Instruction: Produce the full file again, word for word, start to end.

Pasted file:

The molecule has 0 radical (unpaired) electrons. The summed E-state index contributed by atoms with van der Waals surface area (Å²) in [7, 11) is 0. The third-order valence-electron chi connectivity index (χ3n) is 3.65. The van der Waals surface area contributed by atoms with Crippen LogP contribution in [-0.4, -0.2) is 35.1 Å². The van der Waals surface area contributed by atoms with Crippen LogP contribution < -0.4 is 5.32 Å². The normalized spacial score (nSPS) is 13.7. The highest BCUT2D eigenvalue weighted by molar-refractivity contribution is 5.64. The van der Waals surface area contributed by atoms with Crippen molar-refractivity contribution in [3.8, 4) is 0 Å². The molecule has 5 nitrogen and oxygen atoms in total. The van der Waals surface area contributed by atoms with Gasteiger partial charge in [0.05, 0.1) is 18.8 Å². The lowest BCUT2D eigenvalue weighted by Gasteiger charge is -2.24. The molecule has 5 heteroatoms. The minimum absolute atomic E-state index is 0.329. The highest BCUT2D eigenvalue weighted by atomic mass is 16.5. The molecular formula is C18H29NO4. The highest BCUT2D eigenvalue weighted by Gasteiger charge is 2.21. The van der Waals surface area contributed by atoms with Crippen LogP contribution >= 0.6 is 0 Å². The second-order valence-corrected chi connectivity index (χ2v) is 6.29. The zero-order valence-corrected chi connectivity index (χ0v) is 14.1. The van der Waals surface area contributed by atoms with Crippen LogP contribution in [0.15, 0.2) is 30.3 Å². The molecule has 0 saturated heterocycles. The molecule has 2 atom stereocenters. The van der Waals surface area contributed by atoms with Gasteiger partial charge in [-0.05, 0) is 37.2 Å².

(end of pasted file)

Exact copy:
The molecule has 0 radical (unpaired) electrons. The summed E-state index contributed by atoms with van der Waals surface area (Å²) in [7, 11) is 0. The third-order valence-electron chi connectivity index (χ3n) is 3.65. The van der Waals surface area contributed by atoms with Crippen LogP contribution in [-0.4, -0.2) is 35.1 Å². The van der Waals surface area contributed by atoms with Crippen LogP contribution < -0.4 is 5.32 Å². The normalized spacial score (nSPS) is 13.7. The highest BCUT2D eigenvalue weighted by molar-refractivity contribution is 5.64. The van der Waals surface area contributed by atoms with Crippen molar-refractivity contribution in [3.8, 4) is 0 Å². The molecule has 5 nitrogen and oxygen atoms in total. The van der Waals surface area contributed by atoms with Gasteiger partial charge in [0.05, 0.1) is 18.8 Å². The lowest BCUT2D eigenvalue weighted by Gasteiger charge is -2.24. The molecule has 5 heteroatoms. The minimum absolute atomic E-state index is 0.329. The highest BCUT2D eigenvalue weighted by atomic mass is 16.5. The molecular formula is C18H29NO4. The highest BCUT2D eigenvalue weighted by Gasteiger charge is 2.21. The van der Waals surface area contributed by atoms with Crippen LogP contribution >= 0.6 is 0 Å². The second-order valence-corrected chi connectivity index (χ2v) is 6.29. The zero-order valence-corrected chi connectivity index (χ0v) is 14.1. The van der Waals surface area contributed by atoms with Crippen LogP contribution in [0.15, 0.2) is 30.3 Å². The molecule has 0 saturated heterocycles. The molecule has 2 atom stereocenters. The van der Waals surface area contributed by atoms with Gasteiger partial charge in [-0.05, 0) is 37.2 Å².